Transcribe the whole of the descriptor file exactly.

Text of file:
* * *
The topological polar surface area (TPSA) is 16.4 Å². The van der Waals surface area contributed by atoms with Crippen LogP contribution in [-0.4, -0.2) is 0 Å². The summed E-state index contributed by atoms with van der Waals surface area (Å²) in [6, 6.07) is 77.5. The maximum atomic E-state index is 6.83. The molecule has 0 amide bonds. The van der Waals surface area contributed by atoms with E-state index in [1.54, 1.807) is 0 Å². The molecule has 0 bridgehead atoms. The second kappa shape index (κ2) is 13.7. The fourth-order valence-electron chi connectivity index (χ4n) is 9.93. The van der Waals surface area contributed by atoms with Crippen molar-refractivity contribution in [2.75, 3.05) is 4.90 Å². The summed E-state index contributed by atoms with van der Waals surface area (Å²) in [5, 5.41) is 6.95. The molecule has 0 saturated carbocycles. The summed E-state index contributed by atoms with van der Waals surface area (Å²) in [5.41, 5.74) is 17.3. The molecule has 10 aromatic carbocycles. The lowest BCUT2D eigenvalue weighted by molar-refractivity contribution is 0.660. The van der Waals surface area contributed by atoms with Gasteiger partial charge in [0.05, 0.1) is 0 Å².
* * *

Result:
The topological polar surface area (TPSA) is 16.4 Å². The van der Waals surface area contributed by atoms with Crippen LogP contribution in [-0.4, -0.2) is 0 Å². The summed E-state index contributed by atoms with van der Waals surface area (Å²) in [6, 6.07) is 77.5. The maximum atomic E-state index is 6.83. The molecule has 0 amide bonds. The van der Waals surface area contributed by atoms with E-state index in [1.54, 1.807) is 0 Å². The molecule has 0 bridgehead atoms. The second kappa shape index (κ2) is 13.7. The fourth-order valence-electron chi connectivity index (χ4n) is 9.93. The van der Waals surface area contributed by atoms with Crippen molar-refractivity contribution in [2.75, 3.05) is 4.90 Å². The summed E-state index contributed by atoms with van der Waals surface area (Å²) in [5, 5.41) is 6.95. The molecule has 0 saturated carbocycles. The summed E-state index contributed by atoms with van der Waals surface area (Å²) in [5.41, 5.74) is 17.3. The molecule has 10 aromatic carbocycles. The lowest BCUT2D eigenvalue weighted by molar-refractivity contribution is 0.660. The van der Waals surface area contributed by atoms with Gasteiger partial charge in [0.05, 0.1) is 0 Å².